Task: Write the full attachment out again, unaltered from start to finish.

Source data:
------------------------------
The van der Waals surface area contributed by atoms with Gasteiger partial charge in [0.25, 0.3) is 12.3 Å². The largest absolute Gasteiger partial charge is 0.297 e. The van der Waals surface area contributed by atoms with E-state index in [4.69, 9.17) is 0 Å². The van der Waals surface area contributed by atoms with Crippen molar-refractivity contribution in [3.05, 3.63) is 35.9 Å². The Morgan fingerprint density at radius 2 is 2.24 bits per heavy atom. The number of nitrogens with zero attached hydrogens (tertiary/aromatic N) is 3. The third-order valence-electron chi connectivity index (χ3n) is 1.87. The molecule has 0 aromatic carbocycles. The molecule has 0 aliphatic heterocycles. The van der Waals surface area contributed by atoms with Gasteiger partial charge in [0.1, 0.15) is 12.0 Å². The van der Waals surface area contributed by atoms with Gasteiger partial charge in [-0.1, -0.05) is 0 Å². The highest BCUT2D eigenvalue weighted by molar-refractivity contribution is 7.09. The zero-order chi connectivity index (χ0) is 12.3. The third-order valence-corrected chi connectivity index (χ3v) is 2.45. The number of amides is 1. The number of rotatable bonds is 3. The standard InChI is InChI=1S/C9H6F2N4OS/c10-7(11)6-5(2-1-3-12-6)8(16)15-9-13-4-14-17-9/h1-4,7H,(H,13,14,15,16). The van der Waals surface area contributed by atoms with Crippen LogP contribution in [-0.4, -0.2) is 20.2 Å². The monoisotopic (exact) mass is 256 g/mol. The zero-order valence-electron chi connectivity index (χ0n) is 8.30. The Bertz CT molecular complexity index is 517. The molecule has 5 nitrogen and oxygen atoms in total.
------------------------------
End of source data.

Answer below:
The van der Waals surface area contributed by atoms with Gasteiger partial charge in [0.25, 0.3) is 12.3 Å². The largest absolute Gasteiger partial charge is 0.297 e. The van der Waals surface area contributed by atoms with E-state index in [4.69, 9.17) is 0 Å². The van der Waals surface area contributed by atoms with Crippen molar-refractivity contribution in [3.05, 3.63) is 35.9 Å². The Morgan fingerprint density at radius 2 is 2.24 bits per heavy atom. The number of nitrogens with zero attached hydrogens (tertiary/aromatic N) is 3. The third-order valence-electron chi connectivity index (χ3n) is 1.87. The molecule has 0 aromatic carbocycles. The molecule has 0 aliphatic heterocycles. The van der Waals surface area contributed by atoms with Gasteiger partial charge in [0.1, 0.15) is 12.0 Å². The van der Waals surface area contributed by atoms with Gasteiger partial charge in [-0.1, -0.05) is 0 Å². The highest BCUT2D eigenvalue weighted by molar-refractivity contribution is 7.09. The zero-order chi connectivity index (χ0) is 12.3. The third-order valence-corrected chi connectivity index (χ3v) is 2.45. The number of amides is 1. The number of rotatable bonds is 3. The standard InChI is InChI=1S/C9H6F2N4OS/c10-7(11)6-5(2-1-3-12-6)8(16)15-9-13-4-14-17-9/h1-4,7H,(H,13,14,15,16). The van der Waals surface area contributed by atoms with Crippen LogP contribution in [-0.4, -0.2) is 20.2 Å². The monoisotopic (exact) mass is 256 g/mol. The zero-order valence-electron chi connectivity index (χ0n) is 8.30. The Bertz CT molecular complexity index is 517. The molecule has 5 nitrogen and oxygen atoms in total.